|EVOLUTION OF THE MODERN HEAVY GUN.|
PROFESSOR OF PHYSICS IN RENSSELAER POLYTECHNIC INSTITUTE.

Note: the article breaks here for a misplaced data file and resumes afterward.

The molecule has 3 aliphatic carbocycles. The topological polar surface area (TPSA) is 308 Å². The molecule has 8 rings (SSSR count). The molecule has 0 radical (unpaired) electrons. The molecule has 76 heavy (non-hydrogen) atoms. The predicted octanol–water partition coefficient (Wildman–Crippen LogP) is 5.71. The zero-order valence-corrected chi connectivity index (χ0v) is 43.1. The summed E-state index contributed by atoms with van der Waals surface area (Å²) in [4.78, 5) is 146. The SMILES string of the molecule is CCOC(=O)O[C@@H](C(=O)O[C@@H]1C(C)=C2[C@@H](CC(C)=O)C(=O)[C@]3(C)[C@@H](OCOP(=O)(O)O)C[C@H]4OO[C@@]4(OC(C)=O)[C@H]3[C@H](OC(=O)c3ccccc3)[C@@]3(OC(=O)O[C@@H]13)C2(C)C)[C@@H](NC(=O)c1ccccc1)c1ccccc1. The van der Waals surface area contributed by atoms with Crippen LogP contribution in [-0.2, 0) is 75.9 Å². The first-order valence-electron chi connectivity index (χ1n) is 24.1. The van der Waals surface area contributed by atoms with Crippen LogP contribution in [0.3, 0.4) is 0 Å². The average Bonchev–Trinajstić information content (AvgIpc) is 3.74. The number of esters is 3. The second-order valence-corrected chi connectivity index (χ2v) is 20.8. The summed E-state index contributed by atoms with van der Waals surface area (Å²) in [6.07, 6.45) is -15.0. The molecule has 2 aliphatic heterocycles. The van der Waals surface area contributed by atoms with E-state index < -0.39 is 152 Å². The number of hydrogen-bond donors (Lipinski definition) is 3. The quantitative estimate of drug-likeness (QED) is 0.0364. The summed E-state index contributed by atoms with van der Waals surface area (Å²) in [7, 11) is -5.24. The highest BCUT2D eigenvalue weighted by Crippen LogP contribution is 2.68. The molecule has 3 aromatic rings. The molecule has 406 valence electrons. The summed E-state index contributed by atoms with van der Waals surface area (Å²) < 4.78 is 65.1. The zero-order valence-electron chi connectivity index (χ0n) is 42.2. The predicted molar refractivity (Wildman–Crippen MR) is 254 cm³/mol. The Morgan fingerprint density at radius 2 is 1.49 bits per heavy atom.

DURING the last half of the nineteenth century, a period of extraordinary fertility in the industrial application of all departments of physical science, it would be remarkable if great progress were not made in the development of the materials of warfare, both offensive and defensive. It is true there have been few great wars during the half century just closing, fewer than during the corresponding previous period, when Napoleon made all Europe his chronic battle ground. But with progress in the arts of peace there comes progress in machinery of all kinds. Guns are machines which happily we are not often called upon to use in deadly earnest. The degree of perfection with which a machine does deadly work serves as a powerful argument to induce caution before bringing it into use. If the civilized world ever attains the millennium of freedom from warfare, it will not be because the philosophy of good will to men has triumphed, but because war is too terrible and costly for any nation to risk the sure and swift destruction it brings upon the vanquished. Patriotism will not be extinguished, but it will be tempered with the spirit of rational compromise. During the thirteen years of Napoleon's leadership his wars cost France one billion dollars. During the four years of civil war in America the cost to the Government of the United States was about four billion dollars, apart from treasures expended in vain by the Confederate States. The American civil war was thus at least a dozen times more expensive per year than war was during the time of Napoleon.